Understanding a bit of science will help you protect your boat.
If ever there were a corner of the nautical universe shrouded in mystery, mystique, and just plain lies and misinformation, it has to be the galaxy labeled marine corrosion. Contrary to popular belief, this really isn’t witchcraft, and it can all be explained by employing some fairly basic science.
Whether corrosion is a problem or not is largely a function of time. If an acceptable service life has not been reached before the material fails, then there’s a problem. Time is also the key factor in determining which of the three major types of corrosion is occurring and what you have to do to fix the problem.
You’ll notice that I will never use the term “electrolysis” in this article. That’s because electrolysis has become a catchall phrase that is not specific enough to be helpful. In this article, we’ll put to rest some common misunderstandings by looking at the different types of corrosion that can occur on boats, how to protect your boat’s metals from corrosion’s effects, and how to recognize if you have a serious corrosion problem.
Types Of Corrosion And Causes
The differences between the types of corrosion we experience on our boats has to do with how the corrosion occurs and how quickly the metal is compromised.
The degradation of metal as molecules on the surface combine with oxygen to create a more stable metal oxide. Over time, almost all metals will corrode to some degree with exposure to oxygen in the presence of moisture — think of the red discoloration of rusted iron or the gray dust that forms on bare aluminum. In some cases, as with aluminum and stainless steel, the metal oxide coating actually protects the underlying metal by stopping oxygen from reaching the base metal beneath. Simple corrosion takes years or decades to weaken the metal, and it is generally not considered problematic. A bronze propeller that slowly corrodes over 30 years of service is not a cause for alarm.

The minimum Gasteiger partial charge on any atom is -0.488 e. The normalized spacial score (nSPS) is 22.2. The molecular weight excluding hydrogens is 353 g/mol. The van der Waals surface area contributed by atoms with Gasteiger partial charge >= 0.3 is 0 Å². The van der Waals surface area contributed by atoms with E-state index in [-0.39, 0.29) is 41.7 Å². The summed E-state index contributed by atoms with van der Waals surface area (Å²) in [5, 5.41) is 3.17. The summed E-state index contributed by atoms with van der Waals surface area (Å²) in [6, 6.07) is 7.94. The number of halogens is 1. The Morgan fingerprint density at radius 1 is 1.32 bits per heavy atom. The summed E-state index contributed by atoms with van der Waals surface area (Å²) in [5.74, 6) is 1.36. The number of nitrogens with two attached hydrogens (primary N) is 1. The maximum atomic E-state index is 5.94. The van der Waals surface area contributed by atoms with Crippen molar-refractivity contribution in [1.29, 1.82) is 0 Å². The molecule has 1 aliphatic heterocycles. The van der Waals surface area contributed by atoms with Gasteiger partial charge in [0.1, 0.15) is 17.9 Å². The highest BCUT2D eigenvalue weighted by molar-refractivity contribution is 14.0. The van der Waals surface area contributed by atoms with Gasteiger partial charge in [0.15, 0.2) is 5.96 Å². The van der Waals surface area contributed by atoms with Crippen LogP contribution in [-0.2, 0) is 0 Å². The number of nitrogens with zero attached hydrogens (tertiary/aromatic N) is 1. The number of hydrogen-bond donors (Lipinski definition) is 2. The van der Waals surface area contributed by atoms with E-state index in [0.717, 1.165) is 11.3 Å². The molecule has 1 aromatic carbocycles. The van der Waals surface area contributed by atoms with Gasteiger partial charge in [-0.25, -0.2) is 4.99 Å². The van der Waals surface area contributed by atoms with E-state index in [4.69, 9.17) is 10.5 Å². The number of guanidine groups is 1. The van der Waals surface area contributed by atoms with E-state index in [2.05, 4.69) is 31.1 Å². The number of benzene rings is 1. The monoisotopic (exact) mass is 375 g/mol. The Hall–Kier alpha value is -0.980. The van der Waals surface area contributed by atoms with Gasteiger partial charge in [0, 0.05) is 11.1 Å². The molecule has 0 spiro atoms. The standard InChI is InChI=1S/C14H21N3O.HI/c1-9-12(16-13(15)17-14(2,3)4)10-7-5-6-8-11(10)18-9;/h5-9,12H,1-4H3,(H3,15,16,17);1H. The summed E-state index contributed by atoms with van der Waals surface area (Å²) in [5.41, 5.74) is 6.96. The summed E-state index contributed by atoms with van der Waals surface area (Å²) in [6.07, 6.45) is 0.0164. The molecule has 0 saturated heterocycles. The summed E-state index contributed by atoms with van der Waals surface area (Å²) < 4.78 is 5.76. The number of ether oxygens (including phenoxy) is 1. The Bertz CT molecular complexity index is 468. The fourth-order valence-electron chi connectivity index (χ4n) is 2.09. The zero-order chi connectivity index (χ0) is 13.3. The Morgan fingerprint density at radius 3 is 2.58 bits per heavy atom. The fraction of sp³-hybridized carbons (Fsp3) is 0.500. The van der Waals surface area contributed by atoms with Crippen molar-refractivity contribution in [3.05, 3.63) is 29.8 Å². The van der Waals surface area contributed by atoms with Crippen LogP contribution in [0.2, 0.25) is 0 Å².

Occurs when two metals with different electrical potentials are connected together and submerged in a common electrolyte pool. Examples include anything from a stainless steel bolt threaded directly into an aluminum mast regularly doused in saltwater, to a bronze propeller on a stainless steel shaft immersed in seawater. In both situations — and dozens more on boats — dissimilar metals in a common electrolyte create a battery with an anode and a cathode. Which metal is the anode and which is the cathode depends upon their relative electrical potential, or voltage, when submerged in seawater (Table 1). The metal with the more negative voltage has an excess of electrons relative to the other metal, and it will act as the anode, sending negatively charged ions to the cathode, the metal with the higher (less negative charge) voltage. Over time, that ion flow will result in the loss of material in the anode. How quickly this occurs depends upon how large the difference in electrical potential is between the two metals, or how far apart they are on what is called the galvanic series of metals. The farther apart, the faster corrosion occurs. So platinum will do a number on zinc in no time at all. To be comparable, electrical potential has to be measured using the same reference cell (a silver-chloride electrode) with a standard digital multimeter in water within a specified range of temperature, salinity, and water flow rate. If left unchecked, galvanic corrosion can cause serious damage in a matter of months, so your boat must be protected against it by using sacrificial anodes as described in the next section.
|Anodic or Least Noble||Corrosion Potential Range in Millivolts|
|Magnesium and Magnesium Alloys||-1600 to -1630|
|Zinc||-980 to -1030|
|Aluminum Alloys||-760 to -1000|
|Cadmium||-700 to -730|
|Mild Steel||-600 to -710|
|Wrought Iron||-600 to -710|
|Cast Iron||-600 to -710|
|13% Chromium Stainless Steel, Type 410 (active in still water)||-460 to -580|
|18-8 Stainless Steel, Type 304 (active in still water)||-460 to -580|
|Ni-Resist||-460 to -580|
|18.8, 3% Mo Stainless Steel, Type 316 (active in still water)||-600 to -710|
|Inconel (78% Ni, 13.5% Cr, 6% Fe) (active in still water)||-350 to -460|
|Aluminum Bronze (92% Cu, 8% Al)||-310 to -420|
|NIbral (81.2% Cu, 4% Fe, 4.5%Ni, 9% Al, 1.3% Mg)||-310 to -420|
|Naval Brass (60% Cu, 39% Zn)||-300 to -400|
|Yellow Brass (65% Cu, 35% Zn)||-300 to -400|
|Red Brass (85% Cu, 15% Zn)||-300 to -400|
|Muntz Metal (60% Cu, 40% Zn)||-300 to -400|
|Tin||-310 to -330|
|Copper||-300 to -570|
|50-50 Lead-Tin Solder||-280 to -370|
|Admiralty Brass (71% Cu, 28% Zn, 1% Sn)||-280 to -360|
|Aluminum Brass (76% Cu, 22% Zn, 2% Al)||-280 to -360|
|Manganese Bronze (58.8% Cu, 39% Zn, 1%Sn, 1%Fe, 0.3%Mn)||-270 to -340|
|Silicone Bronze (96% Cu Max, 0.80% Fe, 1.50% Zn, 2.00% Si, 0.75% Mn, 1.60% Sn)||-260 to -290|
|Bronze-Composition G (88% Cu, 2% Zn, 10% Sn)||-240 to -310|
|Bronze ASTM B62 (thru-hull) (85% Cu, 5% Pb, 5%Sn, 5% Zn)||-240 to -310|
|Bronze Composition M (88% Cu, 3% Zn, 6.5% Sn, 1.5% Pb)||-240 to -310|
|13% Chromium Stainless Steel, Type 410 (passive)||-260 to -350|
|Copper Nickel (90% Cu, 10% Ni)||-210 to -280|
|Copper Nickel (75% Cu, 20% Ni, 5% Zn)||-190 to -250|
|Lead||-190 to -250|
|Copper Nickel (70% Cu, 30% Ni)||-180 to -230|
|Inconell (78% Ni, 13.5% Cr, 6% Fe) (passive)||-140 to -170|
|Nickel 200||-100 to -200|
|18-8 Stainless steel, Type 304 (passive)||-50 to -100|